Local communities must lead to achieve the Global Forest Goals in the Asia-Pacific
New commitments to attaining Global Forest Goals in the Asia-Pacific could harm local communities and endanger sustainable development unless they are based on the rights and interests of local communities.
“If you want to deliver on the Global Forest Goals, then we need to ensure that local communities are leading the process,” said David Gritten, senior program officer at the Center for People and Forests (RECOFTC), speaking at the 14th Session of the United Nations Forum on Forests (UNFF 14) in New York, 6-10 May 2019.
The Forum is a high-level intergovernmental meeting that brings together more than 300 participants from UN Member States, international organizations and Major Groups to discuss forestry around the world. In 2017, the Forum agreed on six voluntary goals, which are known as the Global Forest Goals, that focus on how forests can help achieve the UN’s Sustainable Development Goals.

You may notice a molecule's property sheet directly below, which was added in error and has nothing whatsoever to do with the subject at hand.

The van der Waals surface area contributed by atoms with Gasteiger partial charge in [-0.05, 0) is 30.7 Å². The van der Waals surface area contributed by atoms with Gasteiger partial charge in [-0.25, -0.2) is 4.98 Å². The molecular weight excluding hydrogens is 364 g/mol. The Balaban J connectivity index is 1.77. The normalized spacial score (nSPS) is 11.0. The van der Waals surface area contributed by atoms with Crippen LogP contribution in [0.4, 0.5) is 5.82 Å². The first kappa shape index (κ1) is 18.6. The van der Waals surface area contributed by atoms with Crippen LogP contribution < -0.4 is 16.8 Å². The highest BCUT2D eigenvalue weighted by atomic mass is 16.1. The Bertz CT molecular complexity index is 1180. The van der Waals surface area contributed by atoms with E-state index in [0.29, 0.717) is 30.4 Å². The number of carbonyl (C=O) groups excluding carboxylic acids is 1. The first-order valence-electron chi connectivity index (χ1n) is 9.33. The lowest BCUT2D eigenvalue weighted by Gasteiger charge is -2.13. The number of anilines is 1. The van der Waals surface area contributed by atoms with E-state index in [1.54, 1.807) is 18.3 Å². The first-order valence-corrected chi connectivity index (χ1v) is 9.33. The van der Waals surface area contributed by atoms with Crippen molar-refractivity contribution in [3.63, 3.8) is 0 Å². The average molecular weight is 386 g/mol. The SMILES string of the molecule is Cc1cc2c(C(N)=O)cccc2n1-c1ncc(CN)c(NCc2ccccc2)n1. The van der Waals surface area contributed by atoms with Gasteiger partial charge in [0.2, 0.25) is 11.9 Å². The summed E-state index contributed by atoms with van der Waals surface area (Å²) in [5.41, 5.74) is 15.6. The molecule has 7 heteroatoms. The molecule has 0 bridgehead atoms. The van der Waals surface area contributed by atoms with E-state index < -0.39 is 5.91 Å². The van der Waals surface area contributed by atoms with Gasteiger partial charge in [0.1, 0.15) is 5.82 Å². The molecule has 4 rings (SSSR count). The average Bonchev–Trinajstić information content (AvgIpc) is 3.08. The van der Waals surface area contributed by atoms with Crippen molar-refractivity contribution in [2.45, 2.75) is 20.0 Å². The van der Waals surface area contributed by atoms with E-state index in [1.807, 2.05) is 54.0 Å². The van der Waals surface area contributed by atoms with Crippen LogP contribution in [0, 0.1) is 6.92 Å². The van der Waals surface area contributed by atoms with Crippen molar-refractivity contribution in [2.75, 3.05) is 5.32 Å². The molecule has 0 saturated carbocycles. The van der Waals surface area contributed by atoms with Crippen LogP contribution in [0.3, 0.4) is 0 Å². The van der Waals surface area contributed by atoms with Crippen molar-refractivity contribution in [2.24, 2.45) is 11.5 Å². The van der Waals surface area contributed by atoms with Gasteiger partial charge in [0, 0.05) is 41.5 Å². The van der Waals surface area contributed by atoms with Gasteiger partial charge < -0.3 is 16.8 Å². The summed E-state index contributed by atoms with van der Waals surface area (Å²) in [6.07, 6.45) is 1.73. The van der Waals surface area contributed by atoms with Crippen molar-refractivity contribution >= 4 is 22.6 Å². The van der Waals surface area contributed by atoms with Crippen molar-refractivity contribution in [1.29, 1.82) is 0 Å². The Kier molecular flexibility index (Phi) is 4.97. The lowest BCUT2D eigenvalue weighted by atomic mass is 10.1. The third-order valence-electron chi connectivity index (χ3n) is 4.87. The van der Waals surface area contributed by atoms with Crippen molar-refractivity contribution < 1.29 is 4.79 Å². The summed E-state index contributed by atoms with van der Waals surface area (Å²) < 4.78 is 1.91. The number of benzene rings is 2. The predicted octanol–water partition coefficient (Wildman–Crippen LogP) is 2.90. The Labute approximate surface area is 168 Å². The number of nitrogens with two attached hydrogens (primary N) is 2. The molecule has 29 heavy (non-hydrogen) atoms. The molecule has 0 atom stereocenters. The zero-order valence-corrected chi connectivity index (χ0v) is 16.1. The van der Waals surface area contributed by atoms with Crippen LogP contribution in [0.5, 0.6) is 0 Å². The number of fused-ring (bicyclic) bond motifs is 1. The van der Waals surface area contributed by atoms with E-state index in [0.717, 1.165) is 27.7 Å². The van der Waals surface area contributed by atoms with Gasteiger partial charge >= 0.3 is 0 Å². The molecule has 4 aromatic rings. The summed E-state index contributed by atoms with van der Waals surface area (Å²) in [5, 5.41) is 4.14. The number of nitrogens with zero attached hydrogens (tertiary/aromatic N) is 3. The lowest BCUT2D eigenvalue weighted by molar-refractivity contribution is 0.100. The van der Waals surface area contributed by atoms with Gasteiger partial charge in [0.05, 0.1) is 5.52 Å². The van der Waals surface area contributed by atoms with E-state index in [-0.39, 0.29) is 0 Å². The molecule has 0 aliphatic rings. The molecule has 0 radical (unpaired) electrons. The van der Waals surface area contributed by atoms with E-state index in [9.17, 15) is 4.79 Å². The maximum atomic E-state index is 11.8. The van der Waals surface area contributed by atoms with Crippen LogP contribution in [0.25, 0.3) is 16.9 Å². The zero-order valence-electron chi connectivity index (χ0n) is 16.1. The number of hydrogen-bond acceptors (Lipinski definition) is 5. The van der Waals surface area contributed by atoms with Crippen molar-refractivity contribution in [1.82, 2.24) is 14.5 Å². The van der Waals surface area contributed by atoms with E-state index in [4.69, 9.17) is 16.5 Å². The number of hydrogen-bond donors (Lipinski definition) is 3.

The Forum re-committed to achieving these goals in their work throughout the world, including in the Asia-Pacific, a region typically overlooked by the Forum. According to Gritten, this will require building on the region’s foundations for development.
In recent years, governments in the Asia-Pacific have invested heavily in community forestry, an approach that provides land rights to local communities to manage their forests. This makes community forestry an attractive option for the Forum to achieve its goals. But research shows that the ambitious top-down targets set by countries to achieve their commitments to forest cover have oftentimes undermined the benefits of community-led forest management.
“It’s how to bring it from the bottom up to meet these Global Forest Goals,” Gritten said about the Forum’s commitment. “We must recognize the opportunities the Goals provide, but we also must ensure that forest communities are placed front and center, with community forestry driving the process.”